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Flughafen Tempelhof, Berlin

4.4
#90 of 1,289 in Things to do in Berlin
Iconic due to the enormous canopied hangers that protected passengers from the elements when boarding or disembarking the plane, Flughafen Tempelhof is now Berlin's largest public park. The main terminal buildings and hangers play host to numerous events, conferences, and fairs, such as fashion tradeshows and concerts. The size makes this an ideal location for competitive sports, like the Berlin Marathon. Enjoy a day on the green and visit the massive architectural wonders that once represented the world's largest, most advanced airport. Keep your eyes open for species of birds, insects, and plant life that were close to being endangered, but have now begun to reclaim the airport's land. Put Flughafen Tempelhof and other Berlin attractions into our Berlin online trip itinerary planner , and watch your holiday take shape.
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Flughafen Tempelhof Reviews
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Google
4.5
TripAdvisor
  • Did today with friends myth Tempelhof airport the tour. Herum gekraxelt 2 hours by, and at the airport. Who had great guide us led 2 hours over and through the airport. He told so much us something we didn't know the building and the history itself as a genuine Berliner about the origin. Very interesting but also impressive. Recommend only for flight - and historian. Also highly recommended for Berlin. €14.50 that are worth.
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  • Tempelhof airport is an impressive complex in the South of Berlin. It is ideal if you come with your bike, then you can ride on the former airfield. Try to penetrate into the Interior of the building, the architecture is very interesting.
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  • Always wanted to visit Tempelhof Airport, so took the English language tour & met by Celine, who guided us around the amazing construction. Her insightful commentary was a joy from start to finish. Qu...  more »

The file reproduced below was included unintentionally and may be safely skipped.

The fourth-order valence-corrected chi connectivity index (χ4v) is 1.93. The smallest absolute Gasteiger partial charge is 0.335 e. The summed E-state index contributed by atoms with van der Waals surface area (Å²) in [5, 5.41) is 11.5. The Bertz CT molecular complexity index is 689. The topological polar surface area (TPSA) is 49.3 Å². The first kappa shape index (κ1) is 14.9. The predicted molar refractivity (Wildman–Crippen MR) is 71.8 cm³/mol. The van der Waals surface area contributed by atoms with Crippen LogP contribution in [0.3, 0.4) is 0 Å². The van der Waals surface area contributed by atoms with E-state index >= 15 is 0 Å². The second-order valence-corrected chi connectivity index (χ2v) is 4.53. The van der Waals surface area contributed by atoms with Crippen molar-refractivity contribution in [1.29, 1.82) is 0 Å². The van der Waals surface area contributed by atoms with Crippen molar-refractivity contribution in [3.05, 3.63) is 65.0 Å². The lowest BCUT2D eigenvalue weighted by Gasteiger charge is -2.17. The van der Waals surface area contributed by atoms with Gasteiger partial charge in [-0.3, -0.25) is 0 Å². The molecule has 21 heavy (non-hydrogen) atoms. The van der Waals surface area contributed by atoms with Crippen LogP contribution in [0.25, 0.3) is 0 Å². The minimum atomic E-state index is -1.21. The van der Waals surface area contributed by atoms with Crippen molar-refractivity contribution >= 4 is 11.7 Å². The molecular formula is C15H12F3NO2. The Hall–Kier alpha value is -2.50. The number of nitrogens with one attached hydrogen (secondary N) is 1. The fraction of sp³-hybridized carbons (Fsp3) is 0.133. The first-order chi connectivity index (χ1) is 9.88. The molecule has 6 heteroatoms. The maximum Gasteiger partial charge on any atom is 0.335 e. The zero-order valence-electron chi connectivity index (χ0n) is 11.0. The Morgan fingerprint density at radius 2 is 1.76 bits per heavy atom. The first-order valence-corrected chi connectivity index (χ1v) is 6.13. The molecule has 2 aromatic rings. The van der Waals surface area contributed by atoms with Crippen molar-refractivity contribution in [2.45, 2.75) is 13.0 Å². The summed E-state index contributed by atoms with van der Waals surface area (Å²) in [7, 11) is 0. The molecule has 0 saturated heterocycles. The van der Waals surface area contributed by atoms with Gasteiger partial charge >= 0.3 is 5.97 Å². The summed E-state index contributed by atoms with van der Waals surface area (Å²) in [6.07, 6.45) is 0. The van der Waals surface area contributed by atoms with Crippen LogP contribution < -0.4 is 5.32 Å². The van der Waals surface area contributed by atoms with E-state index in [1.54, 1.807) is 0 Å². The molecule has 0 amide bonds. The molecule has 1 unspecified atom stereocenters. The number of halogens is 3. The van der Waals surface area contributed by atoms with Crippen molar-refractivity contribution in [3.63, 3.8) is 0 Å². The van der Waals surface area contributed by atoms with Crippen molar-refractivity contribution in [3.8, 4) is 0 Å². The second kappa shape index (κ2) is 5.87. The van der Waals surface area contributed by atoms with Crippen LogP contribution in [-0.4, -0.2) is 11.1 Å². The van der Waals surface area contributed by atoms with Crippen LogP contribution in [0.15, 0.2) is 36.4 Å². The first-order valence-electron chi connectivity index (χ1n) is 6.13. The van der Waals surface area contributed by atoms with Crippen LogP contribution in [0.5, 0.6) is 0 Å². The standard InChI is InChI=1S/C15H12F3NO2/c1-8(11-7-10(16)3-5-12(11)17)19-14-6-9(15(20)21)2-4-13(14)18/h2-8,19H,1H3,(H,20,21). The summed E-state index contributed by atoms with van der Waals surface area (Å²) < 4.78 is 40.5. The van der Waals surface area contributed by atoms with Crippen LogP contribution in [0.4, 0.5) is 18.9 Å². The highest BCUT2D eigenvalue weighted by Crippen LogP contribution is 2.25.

Google
  • This is well with a visit if you have the time. Incredible history of what this airport has been and could have been. I went on the English speaking tour and was not disappointed. The tour is 2 hours long and takes you inside, outside, above and below. If you need the English speaking tours of suggest you book online as they fill up quick. Five stars from me.
  • while the local government has been thinking for about 10 years about what to do with the nazi airport it is used by the people because it's a huge area that get's invaded by plants, animals and urban gardening. when the nazis came to power it was used as a death row for political prisoners operated by the gestapo. most of the inmates died there. in 1942 it became the first concentration camp in berlin where about 200 people have been forced to build planes for the luftwaffe. you will hardly find any hint on the airports history - local government rather keeps all the nazi sings and decoration.
  • Was stationed there from 1989-1993. Loved the assignment and the city. Great memories.
  • I had a stunning and weird experience there! The building is quite impressing on the one hand and horrible (not just because of its architecture) on the other hand. It is one of the places where you can encounter history. I went there for open day but unfortunately it was very crowded and the organization did not allowed to take part in a lot of tours there.
  • Works on future Tempelhof airport were started in 1923 by the German ministry of transport. At the time air travel was still a novelty, and prevalent idea was that it will be something akin to a railway travel. As railway terminals were most often placed in the centers of cities, location for new Berlin’s airport was chosen at the edge of city’s wider center, at the extensions of its main north-south axis, Frederickstrasse. The original terminal building, built in 1924, was replaced in the Nazi era by the current building designed by Prof. Ernst Sagebiel and the floor plan was designed to resemble an eagle’s spread wings in theme with the Nazi iconography. Construction of the eagle shaped building was interrupted by WWII, but the building is still one of the world’s largest in square footage, after the Parliament Palace built by former communist dictator Ceaucescou in Bucharest, Romania, several newer international airports, and the Pentagon in the US. There are four levels of tunnels and bunkers under Tempelhof airport, the lower two of which were burned and flooded by Russian troops before it was turned over to the US. Another feature of this airport, not found in its modern counterparts, is the giant canopy roof, high enough to accommodate most of the aircraft used by the airport even in the decades after WWII. The aircraft could taxi all the way to the building and under the canopy. Passengers could then board and disembark from the plane protected from the elements. The mile-long hangar roof was to have been laid in bleacher style tiers to form a stadium for spectators at air demonstrations. Tempelhof Airport ended up surrounded by urban development very quickly. Its awkward placement proved lucky for inhabitants of West Berlin, as it served as a drop off point of US organized airlift, during Soviet blocade of the city in 1948. The airport remained in use throughout the Cold War.
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